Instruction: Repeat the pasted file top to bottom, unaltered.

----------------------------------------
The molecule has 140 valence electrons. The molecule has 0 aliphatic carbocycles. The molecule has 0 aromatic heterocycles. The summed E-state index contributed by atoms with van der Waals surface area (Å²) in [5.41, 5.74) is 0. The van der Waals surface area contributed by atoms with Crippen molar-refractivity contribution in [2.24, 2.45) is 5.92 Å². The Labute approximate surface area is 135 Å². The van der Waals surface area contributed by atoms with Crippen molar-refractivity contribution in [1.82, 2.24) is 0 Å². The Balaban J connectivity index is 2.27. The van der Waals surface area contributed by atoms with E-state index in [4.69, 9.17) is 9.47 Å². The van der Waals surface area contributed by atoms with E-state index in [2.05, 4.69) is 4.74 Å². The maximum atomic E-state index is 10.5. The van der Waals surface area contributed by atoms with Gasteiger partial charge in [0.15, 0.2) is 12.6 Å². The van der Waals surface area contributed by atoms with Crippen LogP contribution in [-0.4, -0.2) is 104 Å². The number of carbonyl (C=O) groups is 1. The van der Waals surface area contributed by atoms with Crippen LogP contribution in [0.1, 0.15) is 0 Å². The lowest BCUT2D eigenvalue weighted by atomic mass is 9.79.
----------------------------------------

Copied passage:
The molecule has 140 valence electrons. The molecule has 0 aliphatic carbocycles. The molecule has 0 aromatic heterocycles. The summed E-state index contributed by atoms with van der Waals surface area (Å²) in [5.41, 5.74) is 0. The van der Waals surface area contributed by atoms with Crippen molar-refractivity contribution in [2.24, 2.45) is 5.92 Å². The Labute approximate surface area is 135 Å². The van der Waals surface area contributed by atoms with Crippen molar-refractivity contribution in [1.82, 2.24) is 0 Å². The Balaban J connectivity index is 2.27. The van der Waals surface area contributed by atoms with E-state index in [4.69, 9.17) is 9.47 Å². The van der Waals surface area contributed by atoms with E-state index in [2.05, 4.69) is 4.74 Å². The maximum atomic E-state index is 10.5. The van der Waals surface area contributed by atoms with Gasteiger partial charge in [0.15, 0.2) is 12.6 Å². The van der Waals surface area contributed by atoms with Crippen LogP contribution in [-0.4, -0.2) is 104 Å². The number of carbonyl (C=O) groups is 1. The van der Waals surface area contributed by atoms with Crippen LogP contribution in [0.1, 0.15) is 0 Å². The lowest BCUT2D eigenvalue weighted by atomic mass is 9.79.